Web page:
A better proof element is making the advertisement itself valuable.
When the ad is valuable, it’s harder for people to put it down. And it’s easier for them to engage with your offer.

If it’s an info product give them a taste of the info, right there in the ad. (the first chapter of a book has been proven to sell a lot more books)

Or, if you’re selling an exercise program, give people a simple exercise they can try, while your ad is still right there in front of them.

 

Basically, the more proof you can offer about your product, the quicker your readers will start to trust you. When they trust you, their defenses start coming down. And when their defenses come down, your message can become a welcome part of their day.

And when that happens, your sales numbers go up.

 

OK, I can go on for another hour just talking about proof elements, because it’s that important when it comes to writing persuasive copy.

But this is a simple post, not a full length book, so let me wrap this post up with one more (ultimately important) strategy I use when it comes to writing persuasive sales copy…

 

Stay focused on the one big idea

When I first started writing copy I would try to pack as many things as possible into every ad I wrote. I figured since we never really know what causes different people to buy from us, I should just throw everything I had at them, and hope something would stick.

Through trial and error, and studying other great copywriters, I soon discovered the flaw with that way of thinking…
What I was doing with my “chop suey” style of writing was watering down the entire message, and turning it into a bland mix of nothing special.

Of course there’s nothing wrong with weaving multiple benefits into our copy (in fact, I recommend it) but the overall message should revolve around only one (1) main idea.

Sticking with one main idea allows us to focus on presenting our offer as big and important to a specific issue, instead of just a blur of mixed chatter that has no real impact.

 

Quick example: If we’re selling a weigth-loss product to 65 year old men, then our big idea could be the health benefits. We can focus primarily on the reduced risk of diabetes or heart attacks, and having more energy to play with the grandkids.

We can still toss in a blurb about “looking sexier for your partner”, just to lighten the mood, but the main concern for 90% of that demographic is “health”.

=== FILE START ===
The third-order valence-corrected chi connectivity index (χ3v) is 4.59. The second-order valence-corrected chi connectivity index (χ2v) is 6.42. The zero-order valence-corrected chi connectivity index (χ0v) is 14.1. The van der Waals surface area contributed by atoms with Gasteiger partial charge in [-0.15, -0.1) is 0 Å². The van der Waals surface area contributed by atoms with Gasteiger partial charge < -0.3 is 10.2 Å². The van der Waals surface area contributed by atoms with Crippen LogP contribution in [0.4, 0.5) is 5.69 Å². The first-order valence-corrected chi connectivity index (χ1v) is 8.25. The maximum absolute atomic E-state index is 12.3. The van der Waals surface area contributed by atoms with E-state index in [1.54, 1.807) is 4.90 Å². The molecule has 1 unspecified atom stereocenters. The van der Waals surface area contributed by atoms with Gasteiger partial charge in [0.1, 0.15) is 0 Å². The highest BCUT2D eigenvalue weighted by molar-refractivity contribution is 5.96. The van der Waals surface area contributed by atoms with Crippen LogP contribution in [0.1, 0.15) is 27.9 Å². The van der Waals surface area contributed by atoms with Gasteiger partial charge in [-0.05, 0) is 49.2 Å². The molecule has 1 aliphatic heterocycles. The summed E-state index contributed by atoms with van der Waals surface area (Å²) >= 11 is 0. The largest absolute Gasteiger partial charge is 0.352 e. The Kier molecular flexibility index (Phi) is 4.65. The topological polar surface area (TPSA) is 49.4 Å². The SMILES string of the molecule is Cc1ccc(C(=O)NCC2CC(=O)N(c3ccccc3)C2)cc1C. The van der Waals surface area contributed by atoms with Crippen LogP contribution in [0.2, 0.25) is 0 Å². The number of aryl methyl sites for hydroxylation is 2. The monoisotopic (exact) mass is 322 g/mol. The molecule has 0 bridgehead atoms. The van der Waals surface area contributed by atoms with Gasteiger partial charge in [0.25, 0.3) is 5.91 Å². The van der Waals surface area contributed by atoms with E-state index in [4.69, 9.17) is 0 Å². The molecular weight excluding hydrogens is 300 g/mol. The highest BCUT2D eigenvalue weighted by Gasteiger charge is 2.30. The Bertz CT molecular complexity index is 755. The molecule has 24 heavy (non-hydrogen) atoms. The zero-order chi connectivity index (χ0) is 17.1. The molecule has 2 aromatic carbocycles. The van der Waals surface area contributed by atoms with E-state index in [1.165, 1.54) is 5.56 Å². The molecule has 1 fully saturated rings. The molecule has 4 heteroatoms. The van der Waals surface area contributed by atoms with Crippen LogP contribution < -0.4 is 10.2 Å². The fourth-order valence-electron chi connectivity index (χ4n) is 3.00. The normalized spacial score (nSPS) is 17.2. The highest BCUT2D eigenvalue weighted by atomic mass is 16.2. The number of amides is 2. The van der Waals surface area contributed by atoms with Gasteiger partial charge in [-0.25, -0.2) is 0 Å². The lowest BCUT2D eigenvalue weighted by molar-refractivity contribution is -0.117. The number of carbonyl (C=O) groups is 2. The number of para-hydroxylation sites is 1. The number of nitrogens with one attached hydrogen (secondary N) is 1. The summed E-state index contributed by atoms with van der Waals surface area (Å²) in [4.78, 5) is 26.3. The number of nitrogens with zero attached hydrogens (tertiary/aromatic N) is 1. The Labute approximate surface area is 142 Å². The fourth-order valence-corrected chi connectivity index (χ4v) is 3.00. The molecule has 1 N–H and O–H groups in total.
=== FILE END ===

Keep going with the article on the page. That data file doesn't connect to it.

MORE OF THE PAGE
On the other hand… Sell that same product to 20 year old women and it might be the opposite “Big Idea”.

A better sales pitch for this group could be to talk about “looking sexy” (at the beach, out in public, for their partner, etc.) Then we can also include the health benefits as an extra bonus.

And if our market is a young, health conscious crowd, we could talk a bit more about staying healthy.

 

The point is this… when someone reads our ad it’s because our offer (called out by the Headline and Lede copy) has captured their interest.

It touched on a problem they want fixed, or a benefit they want to have.

And if that’s what interests them, then that’s what we need to stay focused on.

Because it’s not about us and our product… It’s all about our reader and what they want.

 

 

OK, I’m going to end this post here. I’ve got a lot more,  but we all need to get back to work.

I thank you for sharing these past few minutes with me. And my greatest hope is that between this post, and part one of “The secret to writing persuasive sales copy“, you’ve found something you can use in your own copywriting process.

 

Here’s to writing better sales copy, more often.

All the best,
Steven R.

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Posted in Copywriting Fundamentals, Writing Mindset.

2 Comments

    • Hey Doug, glad you liked the article.

      To answer your question…

      I always aspired to the old school copywrirting legends. Masters like Robert Collier, Claude Hopkins, Eugene Schwartz… Just to name a few.

      I could also name a few recent masters that I admire (Gary Halbert and John Carlton are the first 2 that come to mind)

      The old school masters knew their shit, and understood that good copy is about understanding people and connecting our offer to what the market already wants (not just about hyped up words with vague benefits and dubious promises)

      That’s not to say there are no brilliant new copywriters around today, but most of what I try to emulate comes from the timeless classical masters.